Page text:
Now for the more encouraging news.  The ingredients are out there, floating around just waiting for someone to put them all together in a nice package that could change the fundamental way shoppers, brands and retailers interact.  It takes data, (which most retailers have), affordable and ubiquitous technology, (that would be the mobile phone), and intelligent, relevant, and compelling content, (ok, this last component is still in the incubator).

Said another way, the first to crack the code on the mass marketing of the Kash is King model using technology, relevant content and shopper data will position themselves for lasting and profitable growth.

OK, at first glance, this sounds very intuitive.  I think about the old Steve Martin comedy routine describing the key steps of becoming wealthy when he begins with….”first, get a million dollars, then……..”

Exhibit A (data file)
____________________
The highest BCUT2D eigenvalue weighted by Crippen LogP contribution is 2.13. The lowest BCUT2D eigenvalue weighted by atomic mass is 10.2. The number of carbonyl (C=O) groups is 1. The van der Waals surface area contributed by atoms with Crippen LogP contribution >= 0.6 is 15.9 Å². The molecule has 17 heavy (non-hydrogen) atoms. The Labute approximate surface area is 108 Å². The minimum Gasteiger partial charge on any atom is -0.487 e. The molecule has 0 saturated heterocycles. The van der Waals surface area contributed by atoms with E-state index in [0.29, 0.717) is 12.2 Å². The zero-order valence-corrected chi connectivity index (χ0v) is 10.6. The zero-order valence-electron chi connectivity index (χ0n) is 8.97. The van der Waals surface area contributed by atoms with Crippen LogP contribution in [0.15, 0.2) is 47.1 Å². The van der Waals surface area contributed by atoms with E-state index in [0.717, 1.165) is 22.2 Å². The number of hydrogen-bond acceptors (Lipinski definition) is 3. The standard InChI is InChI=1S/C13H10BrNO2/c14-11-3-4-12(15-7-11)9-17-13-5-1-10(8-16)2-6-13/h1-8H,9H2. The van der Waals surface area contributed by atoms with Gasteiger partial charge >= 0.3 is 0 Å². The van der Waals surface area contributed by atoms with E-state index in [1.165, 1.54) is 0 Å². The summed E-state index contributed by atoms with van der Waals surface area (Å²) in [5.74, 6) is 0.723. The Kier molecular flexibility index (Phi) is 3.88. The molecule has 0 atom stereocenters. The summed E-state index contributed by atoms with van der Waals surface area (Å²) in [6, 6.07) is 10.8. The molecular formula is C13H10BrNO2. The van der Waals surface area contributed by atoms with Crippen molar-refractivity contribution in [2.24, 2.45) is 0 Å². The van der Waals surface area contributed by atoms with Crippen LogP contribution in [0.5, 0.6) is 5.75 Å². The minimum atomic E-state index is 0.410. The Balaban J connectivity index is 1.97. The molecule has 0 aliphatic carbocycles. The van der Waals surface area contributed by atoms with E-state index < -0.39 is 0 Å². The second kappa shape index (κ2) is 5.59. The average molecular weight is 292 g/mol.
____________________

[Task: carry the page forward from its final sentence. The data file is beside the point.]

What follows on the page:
But very much like acquiring wealth, achieving competence in all three of these areas is a daunting challenge.  There are companies and practitioners that have become very adept at one and in rare cases, two of these elements, no one yet has brought them all together in a cohesive, manageable package.

As a consultant with many years of being a retail practitioner behind me, I understand how difficult it is to conquer this hill.  But I also know that it if we could do it 40 years ago, without a single MBA among us….we should be able to do it now!

 

mark

 

 

 

 

 

 

 

 

 

 

 

Strategy Matters

 

Managing by the Numbers Often Leads to Really Bad Numbers!